Another school year has gone by, and with it, a new batch of trailblazing scholarship and exciting initiatives from the African Studies Program at the University of Wisconsin-Madison. As the academic calendar winds to a close, the African Studies Program reflects on another year furthering its mission to support research, teaching, and outreach on all aspects of land and life in Africa.
Celebrating pleasure and joy in Africa
This year, the African Studies Program embraced a new scholarly theme: pleasure and the pleasurable in Africa and the African Diaspora. Envisioned by Professor Teju Olaniyan and stemming from the idea that pleasure is both a valid and necessary lens through which to study the continent, this uncommon theme permeated African Studies events and programming since September. Throughout the year, Africa at Noon speakers spoke on topics of pleasure ranging from the aesthetic of cuteness in Cairo to the relationship between pleasure and evil in Rwandan genocide cartoons. Over 300 students and teachers attended Day in Africa, an annual event for Wisconsin high school students centered on on African popular culture. The year culminated in the African Studies Program’s annual conference, featuring 21 scholars from 15 different universities on the theme of pleasure.
Bringing Africa to Wisconsin classrooms
The African Studies Outreach Program reached nearly 3,000 students and teachers across the state of Wisconsin during the 2016-17 school year. Outreach Scholars paid visits to classrooms, multicultural nights, and even girl-scout troops to share their experience living or studying in Africa, and to break down the simplistic narratives so often constructed about the continent. A new feature of the outreach program, “Discovery Boxes” compiled material culture from different countries and cultures across Africa. These boxes were sent to classrooms across the state as a hands-on way to teach students about an often under-studied part of the world.
Continuing a tradition of excellence
African Studies faculty continued to make headlines for their impact on campus and across the world. Greg Mittman was named a 2017 Carnegie Fellow for his work in Liberia, and Aili Tripp was appointed a Wisconsin Alumni Research Foundation (WARF) named professorship. Two African Studies faculty received distinguished teaching awards, and Henry Drewal received the Hilldale Award for teaching, research, and service. Meanwhile, Amy Stambach was awarded a Smithsonian Institute Faculty Fellowship to help develop Africa-related curriculum. Scott Straus was appointed to the United States Holocaust Memorial Council for his research on genocide and mass atrocities, and Lisa Naughton used an Education Innovation Grant to film short videos of local Ugandan perspectives on environmental issues.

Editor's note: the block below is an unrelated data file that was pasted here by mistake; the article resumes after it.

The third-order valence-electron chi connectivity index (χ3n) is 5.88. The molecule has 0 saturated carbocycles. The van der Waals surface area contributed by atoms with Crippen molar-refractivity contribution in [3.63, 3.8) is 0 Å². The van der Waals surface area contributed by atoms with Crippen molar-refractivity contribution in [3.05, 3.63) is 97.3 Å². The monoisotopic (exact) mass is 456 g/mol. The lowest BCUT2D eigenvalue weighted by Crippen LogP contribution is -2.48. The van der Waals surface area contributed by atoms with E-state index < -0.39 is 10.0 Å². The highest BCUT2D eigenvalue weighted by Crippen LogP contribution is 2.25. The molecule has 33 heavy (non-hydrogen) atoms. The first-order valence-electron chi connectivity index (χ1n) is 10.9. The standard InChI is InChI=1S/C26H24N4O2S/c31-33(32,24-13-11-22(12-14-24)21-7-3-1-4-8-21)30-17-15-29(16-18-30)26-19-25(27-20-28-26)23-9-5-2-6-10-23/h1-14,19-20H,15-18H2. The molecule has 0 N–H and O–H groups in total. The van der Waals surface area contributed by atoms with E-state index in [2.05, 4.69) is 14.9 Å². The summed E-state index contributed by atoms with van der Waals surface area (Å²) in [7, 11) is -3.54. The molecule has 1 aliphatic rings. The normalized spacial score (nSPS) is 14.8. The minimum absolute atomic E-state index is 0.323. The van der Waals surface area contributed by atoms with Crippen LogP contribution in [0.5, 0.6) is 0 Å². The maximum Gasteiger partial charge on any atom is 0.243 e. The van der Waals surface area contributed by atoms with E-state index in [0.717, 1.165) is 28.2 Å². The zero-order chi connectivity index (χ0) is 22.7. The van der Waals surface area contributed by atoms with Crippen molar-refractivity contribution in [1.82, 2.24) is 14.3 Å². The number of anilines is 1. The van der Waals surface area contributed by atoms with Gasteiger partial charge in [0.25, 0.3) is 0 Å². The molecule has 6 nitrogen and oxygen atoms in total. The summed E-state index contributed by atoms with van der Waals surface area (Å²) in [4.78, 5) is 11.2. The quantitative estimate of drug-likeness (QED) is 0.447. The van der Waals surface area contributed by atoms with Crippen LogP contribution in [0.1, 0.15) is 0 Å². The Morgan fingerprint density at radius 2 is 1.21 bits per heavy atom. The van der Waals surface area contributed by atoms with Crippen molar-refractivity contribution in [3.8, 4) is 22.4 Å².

Highlighting critical issues
Over the course of the year, the African Studies Program welcomed 47 speakers from 14 countries and 27 universities to the UW-Madison campus to share their research and engage in dialogue with the campus community. Colin Thomas-Jensen, Senior Policy Advisor at the U.S. Mission to the United Nations, discussed U.S. policy toward Africa after the Obama administration. In a panel discussion, human rights advocates Jestina Mukoko and Jolly Okot shared stories of overcoming human rights and sent a message of hope to aspiring activists. In a lecture garnering attention across campus, Saleem Badat of the Mellon Foundation discussed the implications of the American Black Lives Matter movement and student-led protests in South Africa.
Inspiring the next generation of Africanist scholars
This spring, 37 students will graduate with an African Studies undergraduate certificate; many will go on to incorporate African Studies into their careers. To encourage students to go beyond the classroom in their study of Africa, the African Studies Program cultivated five new summer internships across the continent. Undergraduates could apply to help design the first children’s museum in South Africa with Play Africa, or support rural healthcare in Uganda with Health Access Connect with the support of African Studies Undergraduate Internship Awards. In addition, Foreign Language and Area Studies (FLAS) Fellowships and Graduate Student Summer Fieldwork Awards supported students studying African languages and conducting research on the continent.
Developing lasting connections with the continent
Last year’s Mandela Washington Fellowship established strong ties between the university community and Mandela Fellows across Africa. This impact was recognized recently when Kenyan Fellow Sicily Mburu received a Reciprocal Exchange Award to bring UW Nurse Practitioner Susan Gold to Kenya. There, they expanded on the connection they made at UW-Madison and worked together to enhance youth programming and organizational development. The African Studies Program is excited to again host the Mandela Washington Fellowship this summer, bringing 25 emerging African leaders to UW-Madison to study public management and cultivate more lifelong connections with the campus community.